“To be a leader in a field, you have to continue looking forward. That is Dr. Hahn. He has a vision of how this exciting work will be valuable for his patients and their families for future generations. I am very excited to see how his test performs.”
— Dr. Michael Schilsky, chair of the Wilson Disease Association Medical Advisory Committee, occasionally collaborated with Sihoun during his years of research.
Still, Hahn persevered.
“I didn’t want to give up,” Hahn said. “It was my life’s mission. I was lucky to have support from Seattle Children’s Research Institute and the NIH so I could keep going.”
Hahn knew Wilson disease was caused by mutations in the ATP7B gene, so his team developed a method of measuring ATP7B in dried blood spots from newborn babies’ heel pricks.
The ATP7B screening test proved to be accurate, but Hahn needed to build commercial test kits before it could be trialed. With community support, Hahn created a startup company to build testing kits that will be used by Washington state’s newborn screening laboratory in a pilot study that will be launched later this year.
Hahn expects the study will lead to Food and Drug Administration approval, after which he will apply for the Wilson disease screening test to be included in the nationally recommended newborn screening panel so that infants across the country would be tested before symptoms appear.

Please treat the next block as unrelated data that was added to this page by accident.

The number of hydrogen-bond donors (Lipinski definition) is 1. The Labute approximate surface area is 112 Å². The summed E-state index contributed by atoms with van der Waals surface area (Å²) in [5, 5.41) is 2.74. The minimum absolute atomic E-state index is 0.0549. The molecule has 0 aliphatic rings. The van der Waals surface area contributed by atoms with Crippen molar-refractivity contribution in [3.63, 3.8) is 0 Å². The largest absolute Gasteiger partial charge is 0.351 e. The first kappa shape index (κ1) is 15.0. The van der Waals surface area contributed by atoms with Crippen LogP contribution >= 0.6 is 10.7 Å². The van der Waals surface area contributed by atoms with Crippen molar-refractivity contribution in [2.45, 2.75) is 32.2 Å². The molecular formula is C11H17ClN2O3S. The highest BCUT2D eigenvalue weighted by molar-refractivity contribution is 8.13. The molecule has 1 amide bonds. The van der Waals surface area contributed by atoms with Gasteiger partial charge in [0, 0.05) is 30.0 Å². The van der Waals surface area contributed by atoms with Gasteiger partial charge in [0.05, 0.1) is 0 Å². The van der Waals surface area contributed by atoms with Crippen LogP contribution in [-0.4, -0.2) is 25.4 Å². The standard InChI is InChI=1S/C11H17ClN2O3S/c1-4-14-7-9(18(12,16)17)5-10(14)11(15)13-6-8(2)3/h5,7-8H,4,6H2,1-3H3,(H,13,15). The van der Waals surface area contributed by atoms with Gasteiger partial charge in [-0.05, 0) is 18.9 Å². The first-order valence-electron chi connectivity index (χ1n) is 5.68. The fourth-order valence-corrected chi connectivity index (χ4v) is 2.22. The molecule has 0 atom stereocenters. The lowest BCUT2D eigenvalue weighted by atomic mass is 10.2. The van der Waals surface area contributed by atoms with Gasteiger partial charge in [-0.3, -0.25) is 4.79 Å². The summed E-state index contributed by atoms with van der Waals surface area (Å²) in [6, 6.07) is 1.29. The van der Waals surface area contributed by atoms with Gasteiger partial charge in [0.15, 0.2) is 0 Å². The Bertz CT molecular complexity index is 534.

If approved, Hahn’s screening method could also be used to diagnose at least three other primary immunodeficiencies that newborns are not currently tested for — X-linked agammaglobulinemia, Wiskott-Aldrich syndrome and Adenosine deaminase deficiency.
“If diagnosed early, each of these conditions can all be effectively treated and children can go on to live normal, healthy lives,” Hahn said.
In support of research
Lisa knows how significant early detection is. Although Ryan was diagnosed less than 48 hours after arriving at Children’s, he already had permanent damage to his liver. He quickly started treatment of Syprine — a chelating agent that removes copper from the body. Years later, Ryan’s cirrhosis caused his spleen to swell, requiring emergent, life-threatening surgery to remove it.
“Working with Dr. Hahn has been like watching light shine through rain clouds. He’s so committed to making this a livable disease; it gives us hope.”
— Susan Miller, mother of Julia
“Ryan wouldn’t have sustained so much damage to his organs if we had found out about his disease sooner,” Lisa said. “I think about every time he ate high-copper foods like chocolate or a peanut butter sandwich. Those things were terrible for him, but we had no idea.”
Both Ryan and Julia, as well as their asymptomatic siblings who also tested positive for Wilson disease, have contributed blood samples to Hahn’s research.
“I understand Wilson disease is rare,” Lisa said. “But if a newborn screening could prevent just one kid from having to deal with the trauma my son has faced, then we will do anything we can to help.”
After 30 years, Hahn’s dedication to this research has only grown. “I would like to retire soon,” he said. “But not until we have a national screening for Wilson disease.”